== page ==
The Road to Grandeur Is Not Straight

Free Concert, Anyone?

For a backpacker on a very tight budget, the only means by which one can marvel at the magnificence of Angkor Wat is to endure a six-hour long ride from Phnom Penh (or from anywhere else in Cambodia) to Siem Reap aboard a moving one-instrument, one-rhythm, one-tone orchestra courtesy of a Cambodian public bus with its ever-honking-happy driver. When he sees a cow crossing the road miles ahead, he honks. When he sees, a vendor peacefully selling fruit on the sidewalk, he honks. When he sees the outline of a motorcycle coming from the opposite direction, he honks. When he senses a chicken crossing his path, he honks. When he sees nothing on the road, he honks! When one seems to have finally fallen asleep after a sleepless night chasing mosquitoes in the hotel room, he honks! WHAT’S WITH THE GODDAMN HONKING!
The only respite to the honking torture was a thirty-minute lunch break in a bus terminal restaurant whose only English-speaking staff knew two words—“yes” and “dollar”—and with the alertness of a military trainee came to the table with the bill just as Pinky and I swallowed our last morsel of rice. And with a silly grin on her face said, “Yes, dollar?” And then we’re back to the honking.
Never Trust a Smiling Face

At the Siem Reap terminal, the honking finally ended to be replaced by the constant buzzing of tuktuk drivers who were either trying to rip us off or really rip us off. As we have booked our hotel two days before and as we received confirmation of our reservation and our pick-up at the bus terminal, Pinky and I stood there inhaling dust and fumes waiting for nothing. It was a blessing though that a smiling guy from the bus operator offered to drop confused-looking tourists to the center of the town—quite conveniently in front of a hotel operated by the same company. How about that? When Pinky and I said we already booked a hotel (and showed them the name), the “guide” told us—with a big smile on his face— that it’s a bit far and politely offered to take us there. How can one resist such an offer? Four dollars poorer later, we were standing in front of the hotel we booked—Jasmine Guest House (avoid if you can).
When we finally managed to drag our bags to the reception on the second floor, the grumpy-looking guy at the counter asked if we had a reservation. Since we weren’t able to print the confirmation, I took the time and effort to show it to him on my laptop, which took ages to open, and which made him look even grumpier. He then flicked at some papers on the counter and said they didn’t receive the booking. At that point, I was ready to rip his grumpy face off, when he offered to give us two single rooms instead of the twin room we initially booked—of course, for a few dollars more—saying twin rooms were fully booked. For lack of other options, we agreed. Before he gave us our keys, he shoved a notebook on the table and ordered us to fill out a form with our names, nationality, passport number, and occupation—to which I wrote “editor” since I would have to explain “physiotherapist.” His face beamed upon seeing the “E” word, which turned Grumpy into Smiley. Guess who’s afraid of a bad review? You wait and see, Grumpy.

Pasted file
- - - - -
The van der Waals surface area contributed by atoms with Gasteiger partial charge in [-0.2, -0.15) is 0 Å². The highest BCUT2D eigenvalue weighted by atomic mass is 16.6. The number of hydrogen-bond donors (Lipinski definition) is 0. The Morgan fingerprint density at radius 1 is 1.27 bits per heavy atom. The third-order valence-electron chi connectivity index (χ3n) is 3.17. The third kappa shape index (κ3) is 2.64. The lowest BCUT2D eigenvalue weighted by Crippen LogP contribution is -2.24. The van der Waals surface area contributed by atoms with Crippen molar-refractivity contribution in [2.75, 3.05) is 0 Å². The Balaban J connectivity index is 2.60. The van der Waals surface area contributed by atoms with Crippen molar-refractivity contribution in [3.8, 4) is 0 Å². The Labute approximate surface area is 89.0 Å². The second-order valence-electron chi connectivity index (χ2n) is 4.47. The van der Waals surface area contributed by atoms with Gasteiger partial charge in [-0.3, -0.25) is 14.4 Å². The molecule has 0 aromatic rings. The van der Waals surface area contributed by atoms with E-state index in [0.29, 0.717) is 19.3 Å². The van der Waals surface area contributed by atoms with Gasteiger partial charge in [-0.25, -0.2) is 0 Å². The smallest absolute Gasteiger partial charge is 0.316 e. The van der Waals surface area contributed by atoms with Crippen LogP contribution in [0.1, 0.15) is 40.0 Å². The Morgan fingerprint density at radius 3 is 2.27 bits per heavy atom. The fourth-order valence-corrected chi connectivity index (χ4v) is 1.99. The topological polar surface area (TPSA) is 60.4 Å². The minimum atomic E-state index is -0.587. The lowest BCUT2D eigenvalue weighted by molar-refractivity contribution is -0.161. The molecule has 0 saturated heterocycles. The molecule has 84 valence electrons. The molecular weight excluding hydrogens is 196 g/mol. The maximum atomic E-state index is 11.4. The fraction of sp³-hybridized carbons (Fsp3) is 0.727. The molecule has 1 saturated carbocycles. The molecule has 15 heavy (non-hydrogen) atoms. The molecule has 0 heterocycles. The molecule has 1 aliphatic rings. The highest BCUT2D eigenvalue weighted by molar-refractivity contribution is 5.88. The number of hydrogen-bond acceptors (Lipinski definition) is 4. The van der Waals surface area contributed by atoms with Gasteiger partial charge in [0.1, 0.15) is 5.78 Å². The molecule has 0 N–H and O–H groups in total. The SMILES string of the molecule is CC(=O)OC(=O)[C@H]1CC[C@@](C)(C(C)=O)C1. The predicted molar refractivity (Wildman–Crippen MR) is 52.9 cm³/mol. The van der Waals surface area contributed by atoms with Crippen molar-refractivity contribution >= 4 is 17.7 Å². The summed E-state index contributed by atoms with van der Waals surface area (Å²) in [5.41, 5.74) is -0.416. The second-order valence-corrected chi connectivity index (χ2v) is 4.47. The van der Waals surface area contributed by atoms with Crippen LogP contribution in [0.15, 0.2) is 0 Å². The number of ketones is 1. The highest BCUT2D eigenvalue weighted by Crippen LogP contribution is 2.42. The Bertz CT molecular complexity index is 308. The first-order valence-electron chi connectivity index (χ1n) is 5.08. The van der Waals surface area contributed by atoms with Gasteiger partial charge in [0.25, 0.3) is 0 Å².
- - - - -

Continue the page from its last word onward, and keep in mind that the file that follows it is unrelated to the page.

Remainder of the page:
Soothing Siem Reap

A walk to the city center—a short walk as we came to know—did the trick of clearing my mind which was about to burst with annoyance and frustration. Siem Reap turned out to be a quaint town with charming people (save for Grumpy and the ones who tried to rip us off). Its tree-lined streets are pretty clean, and the air fresh. There’s a quiet park along the river where you can enjoy the sunset when you’re done watching a group of oldies practising tai chi. In fact, I had pictured myself living there. I’ll rent a nice little apartment and a bicycle. I’ll buy cheap furniture from the local market and fix myself a cozy place in town. I’ll learn the language and their ways and maybe eat the local delicacy.

Maybe not.

Amazing Angkor Wat




About 5.5 kilometers from Siem Reap lies a poem that no words can truly capture. So I’m not going to waste my words.

The camera doesn’t even do justice to the sheer beauty and magnificence of Angkor Wat, but it would be selfish of us not to share some of the photos we took. Behold, one of the wonders of the world!

Angkor Wat, the world’s largest religious building and the only one dedicated to both Hinduism and Buddhism, was built in 1912 by King Suryavarman II as his state temple and capital city. It is now the national symbol of Cambodia.
A protest broke out when a Thai celebrity claimed Angkor Wat belong to Thailand.
Jacklyn Kennedy came all the way to Cambodia to “fulfill her life-long dream of seeing Angkor Wat.”
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